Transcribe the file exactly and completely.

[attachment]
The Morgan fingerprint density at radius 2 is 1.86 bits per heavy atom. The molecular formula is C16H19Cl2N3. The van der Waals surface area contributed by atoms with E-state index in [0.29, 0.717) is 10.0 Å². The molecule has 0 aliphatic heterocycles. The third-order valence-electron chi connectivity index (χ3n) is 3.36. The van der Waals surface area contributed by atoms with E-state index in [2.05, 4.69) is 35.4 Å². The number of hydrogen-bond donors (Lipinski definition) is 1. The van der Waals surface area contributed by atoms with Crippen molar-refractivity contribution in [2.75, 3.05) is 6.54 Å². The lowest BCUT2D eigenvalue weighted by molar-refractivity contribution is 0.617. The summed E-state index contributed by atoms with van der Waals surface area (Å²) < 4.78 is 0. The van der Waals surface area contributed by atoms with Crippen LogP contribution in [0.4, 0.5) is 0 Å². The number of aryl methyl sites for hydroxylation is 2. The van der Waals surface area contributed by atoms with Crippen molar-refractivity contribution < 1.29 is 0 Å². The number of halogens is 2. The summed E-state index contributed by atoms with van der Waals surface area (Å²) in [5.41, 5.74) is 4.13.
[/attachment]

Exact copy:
The Morgan fingerprint density at radius 2 is 1.86 bits per heavy atom. The molecular formula is C16H19Cl2N3. The van der Waals surface area contributed by atoms with E-state index in [0.29, 0.717) is 10.0 Å². The molecule has 0 aliphatic heterocycles. The third-order valence-electron chi connectivity index (χ3n) is 3.36. The van der Waals surface area contributed by atoms with E-state index in [2.05, 4.69) is 35.4 Å². The number of hydrogen-bond donors (Lipinski definition) is 1. The van der Waals surface area contributed by atoms with Crippen molar-refractivity contribution in [2.75, 3.05) is 6.54 Å². The lowest BCUT2D eigenvalue weighted by molar-refractivity contribution is 0.617. The summed E-state index contributed by atoms with van der Waals surface area (Å²) < 4.78 is 0. The van der Waals surface area contributed by atoms with Crippen LogP contribution in [0.4, 0.5) is 0 Å². The number of aryl methyl sites for hydroxylation is 2. The van der Waals surface area contributed by atoms with Crippen molar-refractivity contribution < 1.29 is 0 Å². The number of halogens is 2. The summed E-state index contributed by atoms with van der Waals surface area (Å²) in [5.41, 5.74) is 4.13.